It highlights that some reports have noted bronchoconstriction and airway narrowing is part of PE – though perhaps this is clinically silent for most patients as I can’t say I’ve heard a great deal of wheezing in there.

The atelectasis that occurs (with resulting shunt) could be down to pneumoconstriction from low CO2 or it could be down to humoral mediators from the platelets in the clot surrounding it.



Both shunt (perfusing a totally unventialted lung segment) and V/Q mismatch (poor matching of ventilation to perfusion) are important causes of hypoxia in PE. The shunt is probably the important take away point as we commonly see patients with pleuritic pain for a week with what looks like consolidation/atelectasis on a CXR and we don’t entertain the diagnosis of PE as most of us were brought up believing that we should think of PE in patients with SOB and a clear CXR.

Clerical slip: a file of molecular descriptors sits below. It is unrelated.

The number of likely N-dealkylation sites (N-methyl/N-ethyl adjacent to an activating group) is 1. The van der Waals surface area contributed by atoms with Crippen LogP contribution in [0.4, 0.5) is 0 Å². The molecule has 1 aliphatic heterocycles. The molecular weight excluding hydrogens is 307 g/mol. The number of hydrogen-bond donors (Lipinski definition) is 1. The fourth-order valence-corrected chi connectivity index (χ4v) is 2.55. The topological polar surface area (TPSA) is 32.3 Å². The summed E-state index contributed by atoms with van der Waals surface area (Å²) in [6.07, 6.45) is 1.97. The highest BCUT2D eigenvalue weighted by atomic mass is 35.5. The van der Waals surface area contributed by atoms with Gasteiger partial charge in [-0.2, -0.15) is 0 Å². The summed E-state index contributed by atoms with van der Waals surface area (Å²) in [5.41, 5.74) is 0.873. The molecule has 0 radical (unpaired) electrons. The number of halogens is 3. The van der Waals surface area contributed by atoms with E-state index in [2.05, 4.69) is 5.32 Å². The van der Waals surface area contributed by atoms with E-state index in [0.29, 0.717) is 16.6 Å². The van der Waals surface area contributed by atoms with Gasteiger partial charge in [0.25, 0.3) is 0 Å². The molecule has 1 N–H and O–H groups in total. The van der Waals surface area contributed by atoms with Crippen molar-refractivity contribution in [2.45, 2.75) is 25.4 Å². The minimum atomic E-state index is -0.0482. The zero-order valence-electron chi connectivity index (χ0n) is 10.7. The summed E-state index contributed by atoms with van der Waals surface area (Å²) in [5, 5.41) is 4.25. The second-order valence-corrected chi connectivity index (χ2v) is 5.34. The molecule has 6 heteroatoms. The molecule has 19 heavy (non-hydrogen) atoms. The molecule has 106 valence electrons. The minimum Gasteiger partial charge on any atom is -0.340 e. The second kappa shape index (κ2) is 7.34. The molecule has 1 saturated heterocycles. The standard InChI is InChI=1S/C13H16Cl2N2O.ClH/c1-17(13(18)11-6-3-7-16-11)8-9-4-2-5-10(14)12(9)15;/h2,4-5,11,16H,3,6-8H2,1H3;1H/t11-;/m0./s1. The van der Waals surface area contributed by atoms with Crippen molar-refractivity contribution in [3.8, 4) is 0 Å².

In my search I did find some great videos on basic mechanisms of hypoxia in all conditions which I’ve embedded below.

Any questions, comments, corrections are always welcome.

UPDATE: Martin on twitter noted that shunt is really just V/Q mismatch in the extreme. In particular shunt refers to perfusion of a completely unventilated lung segment. If the segment is perfused and partially ventilated then it is just an area of high V/Q (numerator bigger than the denominator). I hope this doesn’t confuse matters.

Update Dec 2015:

When looking into this originally I’d wondered just how many patients had PE (see note from Liam in the text). Jeff Kline on twitter had suggested this paper from PIOPED II. They had 74 pts with PE with ABGs on room air and 32% of these had a PaO2 >80mmHg (>10kpa) so as expected hypoxia isn’t that great a sign as a rule out.

Image source: https://commons.wikimedia.org/wiki/File:Saddle_thromboembolus.jpg

7 Replies to “Hypoxia in Pulmonary Embolus